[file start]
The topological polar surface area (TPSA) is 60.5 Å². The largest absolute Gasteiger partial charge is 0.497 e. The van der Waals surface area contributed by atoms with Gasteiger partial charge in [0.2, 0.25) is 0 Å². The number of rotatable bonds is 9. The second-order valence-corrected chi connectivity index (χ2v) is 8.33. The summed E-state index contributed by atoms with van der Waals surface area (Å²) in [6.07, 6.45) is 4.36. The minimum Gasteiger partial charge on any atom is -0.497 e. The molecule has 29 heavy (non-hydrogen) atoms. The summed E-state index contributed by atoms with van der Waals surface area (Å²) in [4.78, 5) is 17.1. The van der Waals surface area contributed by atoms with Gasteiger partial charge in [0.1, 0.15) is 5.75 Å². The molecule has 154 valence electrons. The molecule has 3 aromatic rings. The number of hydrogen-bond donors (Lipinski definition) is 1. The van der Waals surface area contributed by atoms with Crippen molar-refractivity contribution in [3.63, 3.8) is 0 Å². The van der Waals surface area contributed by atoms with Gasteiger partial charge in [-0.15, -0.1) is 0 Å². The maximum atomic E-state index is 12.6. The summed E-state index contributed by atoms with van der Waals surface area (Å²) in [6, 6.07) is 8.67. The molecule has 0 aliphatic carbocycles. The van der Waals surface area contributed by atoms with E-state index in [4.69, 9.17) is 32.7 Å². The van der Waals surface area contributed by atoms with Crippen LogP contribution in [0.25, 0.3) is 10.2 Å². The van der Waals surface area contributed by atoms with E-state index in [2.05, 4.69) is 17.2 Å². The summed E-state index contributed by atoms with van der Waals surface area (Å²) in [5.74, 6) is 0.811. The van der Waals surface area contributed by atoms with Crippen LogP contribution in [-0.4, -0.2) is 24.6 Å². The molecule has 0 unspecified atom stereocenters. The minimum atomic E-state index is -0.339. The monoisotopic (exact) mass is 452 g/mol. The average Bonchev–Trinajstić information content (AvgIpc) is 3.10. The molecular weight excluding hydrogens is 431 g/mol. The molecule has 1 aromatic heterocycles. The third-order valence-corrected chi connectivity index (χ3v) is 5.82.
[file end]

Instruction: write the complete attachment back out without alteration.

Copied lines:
The topological polar surface area (TPSA) is 60.5 Å². The largest absolute Gasteiger partial charge is 0.497 e. The van der Waals surface area contributed by atoms with Gasteiger partial charge in [0.2, 0.25) is 0 Å². The number of rotatable bonds is 9. The second-order valence-corrected chi connectivity index (χ2v) is 8.33. The summed E-state index contributed by atoms with van der Waals surface area (Å²) in [6.07, 6.45) is 4.36. The minimum Gasteiger partial charge on any atom is -0.497 e. The molecule has 29 heavy (non-hydrogen) atoms. The summed E-state index contributed by atoms with van der Waals surface area (Å²) in [4.78, 5) is 17.1. The van der Waals surface area contributed by atoms with Gasteiger partial charge in [0.1, 0.15) is 5.75 Å². The molecule has 154 valence electrons. The molecule has 3 aromatic rings. The number of hydrogen-bond donors (Lipinski definition) is 1. The van der Waals surface area contributed by atoms with Crippen molar-refractivity contribution in [3.63, 3.8) is 0 Å². The van der Waals surface area contributed by atoms with Gasteiger partial charge in [-0.15, -0.1) is 0 Å². The maximum atomic E-state index is 12.6. The summed E-state index contributed by atoms with van der Waals surface area (Å²) in [6, 6.07) is 8.67. The molecule has 0 aliphatic carbocycles. The van der Waals surface area contributed by atoms with E-state index in [4.69, 9.17) is 32.7 Å². The van der Waals surface area contributed by atoms with Crippen LogP contribution in [0.25, 0.3) is 10.2 Å². The van der Waals surface area contributed by atoms with E-state index in [2.05, 4.69) is 17.2 Å². The summed E-state index contributed by atoms with van der Waals surface area (Å²) in [5.74, 6) is 0.811. The van der Waals surface area contributed by atoms with Crippen LogP contribution in [-0.4, -0.2) is 24.6 Å². The molecule has 0 unspecified atom stereocenters. The minimum atomic E-state index is -0.339. The monoisotopic (exact) mass is 452 g/mol. The average Bonchev–Trinajstić information content (AvgIpc) is 3.10. The molecular weight excluding hydrogens is 431 g/mol. The molecule has 1 aromatic heterocycles. The third-order valence-corrected chi connectivity index (χ3v) is 5.82.